Combinations and Permutations

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Fundamental Counting Principle Probability

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Key Questions

  • The counting principle has 2 parts: the multiplication principle and the addition principle.

    The multiplication principle says that if you know the number of ways one event could occur and the number of ways another event could occur, you can determine the number of ways both events could occur together by multiplying.

    The addition principle says that if you have a situation where one event could occur or another event could occur, you can determine the number of ways that one or the other could occur by adding.

  • A permutation is an arrangement of all or part of a set of objects, with regard to the order of the arrangement.

    For example, suppose we have a set of three letters: A, B, and C. We might ask how many ways we can arrange 2 letters from that set. Each possible arrangement would be an example of a permutation.

    The complete list of possible permutations would be:

    #AB, AC, BA, BC, CA, and CB#.

    When they refer to permutations, statisticians use a specific terminology. They describe permutations as n distinct objects taken r at a time.

    Translation: n refers to the number of objects from which the permutation is formed; and r refers to the number of objects used to form the permutation.

    Consider the example from the previous paragraph. The permutation was formed from 3 letters (A, B, and C), so n = 3; and the permutation consisted of 2 letters, so r = 2.

    Computing the number of permutations

    The number of permutations of n objects taken r at a time is:

    #nPr = n(n - 1)(n - 2) ... (n - r + 1) = (n!) / ((n - r)!)#

  • A combination is a selection of all or part of a set of objects, without regard to the order in which objects are selected.

    For example, suppose we have a set of three letters: A, B, and C. We might ask how many ways we can select 2 letters from that set. Each possible selection would be an example of a combination. The complete list of possible selections would be: AB, AC, and BC.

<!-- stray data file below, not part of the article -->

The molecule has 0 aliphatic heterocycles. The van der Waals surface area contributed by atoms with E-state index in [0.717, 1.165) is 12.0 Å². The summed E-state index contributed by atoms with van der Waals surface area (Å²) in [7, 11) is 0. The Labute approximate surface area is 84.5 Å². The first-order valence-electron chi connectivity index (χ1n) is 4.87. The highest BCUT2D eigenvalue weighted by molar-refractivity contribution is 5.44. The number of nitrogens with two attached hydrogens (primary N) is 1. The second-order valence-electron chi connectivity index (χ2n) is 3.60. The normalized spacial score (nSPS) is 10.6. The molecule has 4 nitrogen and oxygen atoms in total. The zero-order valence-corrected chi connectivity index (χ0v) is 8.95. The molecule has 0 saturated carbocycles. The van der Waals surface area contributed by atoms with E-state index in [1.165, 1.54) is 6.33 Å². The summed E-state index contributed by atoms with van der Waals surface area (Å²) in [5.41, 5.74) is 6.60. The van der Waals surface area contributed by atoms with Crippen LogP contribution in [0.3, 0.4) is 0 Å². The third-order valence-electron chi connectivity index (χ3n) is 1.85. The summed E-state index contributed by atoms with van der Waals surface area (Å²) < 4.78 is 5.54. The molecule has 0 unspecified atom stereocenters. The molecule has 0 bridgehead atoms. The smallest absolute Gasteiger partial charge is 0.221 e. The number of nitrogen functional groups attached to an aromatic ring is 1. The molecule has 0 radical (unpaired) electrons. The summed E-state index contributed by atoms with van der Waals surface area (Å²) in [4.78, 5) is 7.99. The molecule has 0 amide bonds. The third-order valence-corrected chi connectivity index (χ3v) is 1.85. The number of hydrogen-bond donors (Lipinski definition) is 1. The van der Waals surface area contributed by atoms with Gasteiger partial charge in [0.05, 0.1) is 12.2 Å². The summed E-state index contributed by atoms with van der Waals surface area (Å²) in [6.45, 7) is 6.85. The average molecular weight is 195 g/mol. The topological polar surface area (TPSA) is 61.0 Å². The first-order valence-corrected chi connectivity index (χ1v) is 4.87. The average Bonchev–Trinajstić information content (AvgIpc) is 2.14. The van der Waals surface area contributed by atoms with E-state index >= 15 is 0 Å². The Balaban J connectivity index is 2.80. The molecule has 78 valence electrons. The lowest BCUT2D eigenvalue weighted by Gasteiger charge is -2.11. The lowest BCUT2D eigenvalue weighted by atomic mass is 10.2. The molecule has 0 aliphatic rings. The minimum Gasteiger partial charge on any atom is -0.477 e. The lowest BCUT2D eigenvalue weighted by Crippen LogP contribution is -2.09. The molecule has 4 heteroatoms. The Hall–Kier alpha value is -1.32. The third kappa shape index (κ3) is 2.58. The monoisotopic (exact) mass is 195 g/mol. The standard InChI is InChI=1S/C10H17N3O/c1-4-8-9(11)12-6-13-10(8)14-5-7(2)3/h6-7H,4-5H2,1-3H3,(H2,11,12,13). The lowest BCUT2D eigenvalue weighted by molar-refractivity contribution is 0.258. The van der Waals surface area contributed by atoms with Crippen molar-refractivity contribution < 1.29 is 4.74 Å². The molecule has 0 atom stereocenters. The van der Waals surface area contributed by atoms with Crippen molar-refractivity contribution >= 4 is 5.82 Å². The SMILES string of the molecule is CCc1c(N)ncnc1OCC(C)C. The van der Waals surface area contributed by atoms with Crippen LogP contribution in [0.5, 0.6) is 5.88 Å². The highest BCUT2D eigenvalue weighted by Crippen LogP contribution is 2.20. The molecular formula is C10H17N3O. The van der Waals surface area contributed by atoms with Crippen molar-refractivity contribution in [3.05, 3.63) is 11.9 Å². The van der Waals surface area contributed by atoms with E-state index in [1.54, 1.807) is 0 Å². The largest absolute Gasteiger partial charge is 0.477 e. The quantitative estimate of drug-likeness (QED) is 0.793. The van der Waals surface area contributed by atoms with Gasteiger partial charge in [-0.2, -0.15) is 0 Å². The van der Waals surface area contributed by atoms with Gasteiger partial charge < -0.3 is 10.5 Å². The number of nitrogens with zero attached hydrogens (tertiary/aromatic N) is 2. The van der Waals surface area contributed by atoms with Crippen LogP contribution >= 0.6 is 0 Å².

Computing the number of combinations. The number of Combinations of n objects taken r at a time is
    nCr = n(n - 1)(n - 2) ... (n - r + 1)/r! = n! / r!(n - r)! = nPr / r!

  • Permutation involves arrangements whereas combination implies number of selections or combinations.
    Number of permutations of three letters from given five letters a, b, c, d, e is 60 as follows
    abc,acb,bac,bca,cab,cba
    abd,adb,bad,bda,dab,dba
    abe,...
    acd,..
    ace,...
    ade,...
    bcd,..
    bce,...
    bde,...
    cde,...
    10 x 6 = 60
    now number of combinations of five letters a,b,c,d,e taken three at a time is just ten, namely
    abc,abd,abe,acd, ace,ade, bcd,bce, bde, cde.

  • Permutation is the number of arrangement of a part or all objects of a set. Here's the formulas for permutation, but we need to define what is factorial notation.

    #n!# is read as "n-factorial" that is:

    Definition 1:

    #n! = n(n-1)(n-2)(n-3)....(2)(1)#

    For instance:

    #5! = 5(4)(3)(2)(1) = 120#

    Definition 2:

    #0! = 1#

    Now let's have the formula for permutation.

    Theorem 1. The number of arrangements of distinct object is #n!#

    Example: In how many ways can you arrange the letters from the word "cat"?

    #N = n! = 3! = 3(2)(1) = 6#

    Here's the possible arrangements: cat cta act atc tac tca

    Theorem 2. The number of arrangements of n distinct objects taken r at a time is

    #_nP_r = #n!/(n-r)!#

    Theorem 3. The number of arrangements of n distinct objects arranged on a circle is:

    #(n-1)!#

    On the otherhand, combination is the number of selection of n object taken r at a time that is,

    #nCr = n!/(n-r)!r!#

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